People's Republic of Kampuchea

From Wikipedia, the free encyclopedia
Jump to: navigation, search
People's Republic of Kampuchea
សាធារណរដ្ឋប្រជាមានិតកម្ពុជា
Sathéaranakrâth Pracheameanit Kâmpŭchéa

1979–1989
Flag (1979–1989) Emblem (1979–1989)
Anthem
National Anthem of Cambodia (1979-1989)
Capital Phnom Penh
Languages Khmer
Government Single-party socialist republic
Chairmana Heng Samrin
Hun Sen
Premier
 -  1986–1993 Hun Sen
Historical era Cold War
 -  Established 10 January 1979
 -  Renamed as "State of Cambodia" 1 May 1989
 -  Withdrawal of Vietnamese troops 1990
 -  Election 30 June 1993
 -  Monarchy restored 24 September 1993
Currency Cambodian riel (KHR)
a. Chairman of the Council of State.
Part of a series on the
History of Cambodia
Drawing of Angkor Wat, Cambodia, by Louis Delaporte (1880)
Early history
Dark ages
Colonial period
Contemporary era
Timeline
Portal icon Cambodia portal

The People's Republic of Kampuchea (PRK; Khmer: សាធារណរដ្ឋប្រជាមានិតកម្ពុជា Sathéaranakrâth Pracheameanit Kâmpŭchéa) was founded in Cambodia by the Salvation Front, a group of Cambodian leftists dissatisfied with the Khmer Rouge, after the overthrow of Democratic Kampuchea, Pol Pot's government. Brought about by an invasion from the Socialist Republic of Vietnam, which routed the Khmer Rouge armies, it had Vietnam and the Soviet Union as its main allies.

The PRK failed to secure United Nations endorsement due to the diplomatic intervention of the People's Republic of China, the United Kingdom, the United States, and the ASEAN countries. The Cambodian seat at the United Nations was held by the Coalition Government of Democratic Kampuchea, which was Pol Pot's Khmer Rouge regime in coalition with two non-communist guerrilla factions. However, the PRK was considered the de facto government of Cambodia between 1979 and 1993, albeit with limited international recognition.

The PRK was renamed the State of Cambodia (SOC) (Khmer: រដ្ឋកម្ពុជា, Rath Kâmpŭchéa) during the last four years of its existence in an attempt to attract international sympathy.[1] It retained, however, most of its leadership and single-party structure, while undergoing a transition and eventually giving way to the restoration of the Kingdom of Cambodia. The PRK/SOC existed as a socialist state from 1979 until 1991, the year in which the ruling single party abandoned its Marxist-Leninist ideology.

The PRK was established in the wake of the total destruction of the country's institutions, infrastructure and intelligentsia wreaked by Khmer Rouge rule. Despite its inherent weaknesses and the odds stacked against it, which included being dismissed as a "puppet state" of Vietnam and being imposed grievous economic sanctions, as well as a debilitating Civil War, the PRK/SOC remained stronger than its enemies.[2] Overcoming grinding poverty and isolation, it was able to achieve the reconstruction of Cambodia as a nation. Some authors have compared the PRK/SOC period to the Thermidorian Reaction, the 1794 revolt in the French Revolution against the excesses of the Reign of Terror.[3]

Historical background[edit]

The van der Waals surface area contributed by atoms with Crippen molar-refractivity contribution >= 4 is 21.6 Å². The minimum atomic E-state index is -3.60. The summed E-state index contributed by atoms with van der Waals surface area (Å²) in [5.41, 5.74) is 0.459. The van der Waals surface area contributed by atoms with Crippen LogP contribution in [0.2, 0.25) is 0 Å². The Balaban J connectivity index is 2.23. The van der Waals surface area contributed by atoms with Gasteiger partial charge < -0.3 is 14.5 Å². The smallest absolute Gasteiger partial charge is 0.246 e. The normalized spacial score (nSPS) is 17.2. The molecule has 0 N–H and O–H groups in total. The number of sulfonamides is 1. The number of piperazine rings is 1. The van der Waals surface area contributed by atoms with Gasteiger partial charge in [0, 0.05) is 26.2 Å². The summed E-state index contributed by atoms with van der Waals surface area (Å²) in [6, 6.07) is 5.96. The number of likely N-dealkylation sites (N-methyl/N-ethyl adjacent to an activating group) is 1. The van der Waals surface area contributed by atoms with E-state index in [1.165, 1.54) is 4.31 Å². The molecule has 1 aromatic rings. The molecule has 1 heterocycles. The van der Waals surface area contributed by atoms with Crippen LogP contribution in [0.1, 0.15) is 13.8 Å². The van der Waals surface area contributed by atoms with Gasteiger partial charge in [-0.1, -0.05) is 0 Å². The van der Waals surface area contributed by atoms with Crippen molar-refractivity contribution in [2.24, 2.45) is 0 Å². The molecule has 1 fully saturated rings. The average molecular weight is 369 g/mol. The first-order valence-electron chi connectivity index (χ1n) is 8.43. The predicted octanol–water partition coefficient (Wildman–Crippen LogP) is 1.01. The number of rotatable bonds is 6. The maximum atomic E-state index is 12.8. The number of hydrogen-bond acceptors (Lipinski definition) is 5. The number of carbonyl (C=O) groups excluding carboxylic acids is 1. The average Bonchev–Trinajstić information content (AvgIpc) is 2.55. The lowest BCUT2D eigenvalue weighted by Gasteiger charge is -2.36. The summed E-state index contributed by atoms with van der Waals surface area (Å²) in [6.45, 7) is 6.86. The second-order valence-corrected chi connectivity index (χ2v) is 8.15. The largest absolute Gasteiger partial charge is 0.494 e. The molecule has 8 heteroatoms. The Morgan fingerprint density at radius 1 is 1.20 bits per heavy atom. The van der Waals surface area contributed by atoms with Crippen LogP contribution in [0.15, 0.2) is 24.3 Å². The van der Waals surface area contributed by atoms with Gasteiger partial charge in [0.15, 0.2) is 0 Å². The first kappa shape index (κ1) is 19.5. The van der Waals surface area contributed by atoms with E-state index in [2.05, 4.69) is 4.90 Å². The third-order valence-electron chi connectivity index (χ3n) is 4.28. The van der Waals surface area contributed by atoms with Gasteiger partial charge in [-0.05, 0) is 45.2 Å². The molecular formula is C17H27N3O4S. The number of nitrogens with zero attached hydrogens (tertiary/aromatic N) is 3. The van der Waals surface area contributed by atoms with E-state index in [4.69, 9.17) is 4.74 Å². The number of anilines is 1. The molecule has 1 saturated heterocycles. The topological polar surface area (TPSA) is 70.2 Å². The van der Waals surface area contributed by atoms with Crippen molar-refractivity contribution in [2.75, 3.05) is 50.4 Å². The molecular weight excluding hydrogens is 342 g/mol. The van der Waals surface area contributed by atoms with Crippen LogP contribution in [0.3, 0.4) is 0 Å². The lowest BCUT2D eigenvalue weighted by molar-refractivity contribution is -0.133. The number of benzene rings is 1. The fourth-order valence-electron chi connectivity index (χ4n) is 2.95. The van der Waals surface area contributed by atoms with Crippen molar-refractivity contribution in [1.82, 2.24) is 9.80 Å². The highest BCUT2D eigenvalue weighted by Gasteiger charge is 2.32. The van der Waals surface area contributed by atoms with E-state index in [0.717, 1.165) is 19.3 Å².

The PRK was established in January 1979 as a result of a process that began with Khmer Rouge belligerence.

The Khmer Rouge directs its hostility against Vietnam[edit]

Initially, communist Vietnam was a strong ally of the Khmer Rouge while it was fighting against Lon Nol's Khmer Republic during the 1970–1975 civil war. Only after the Khmer Rouge took power things began to turn sour, when on May 1, 1975 (the day after Saigon fell), Khmer Rouge soldiers raided the islands of Phu Quoc and Tho Chau, killing more than five hundred Vietnamese civilians; following the attack, the islands, famous for providing the best mắm tai anchovies,[4] were swiftly recaptured by Hanoi. Even then, the first reactions of the Vietnamese were ambiguous, and it took Vietnam a long time to react with force, for the first impulse was to arrange matters "within the family sphere".[5]

Massacres of ethnic Vietnamese and of their sympathizers, as well as destruction of Vietnamese Catholic churches,[6] by the Khmer Rouge took place sporadically in Cambodia under the Democratic Kampuchea regime, especially in the Eastern Zone after May 1975. By early 1978, however, the Vietnamese leadership decided to support internal resistance to the Pol Pot regime and the Eastern Zone of Cambodia became a focus of insurrection. In the meantime, as 1978 wore on, Khmer Rouge bellicosity in the border areas surpassed Hanoi's threshold of tolerance. War hysteria against Vietnam reached bizarre levels within Democratic Kampuchea as Pol Pot tried to distract attention from bloody inner purges.[7] In May 1978, on the eve of So Phim's Eastern Zone uprising, Radio Phnom Penh declared that if each Cambodian soldier killed thirty Vietnamese, only 2 million troops would be needed to eliminate the entire Vietnamese population of 50 million. It appears that the leadership in Phnom Penh was seized with immense territorial ambitions, i.e., to recover Kampuchea Krom, the Mekong Delta region which they regarded as Khmer territory. In November, pro-Vietnamese Khmer Rouge leader Vorn Vet[8] led an unsuccessful coup d'état and was subsequently arrested, tortured and executed.[9] Incidents escalated along all of Cambodia's borders. There were now tens of thousands of Cambodian and Vietnamese exiles on Vietnamese territory, and even so Hanoi's response was half-hearted.

The Salvation Front[edit]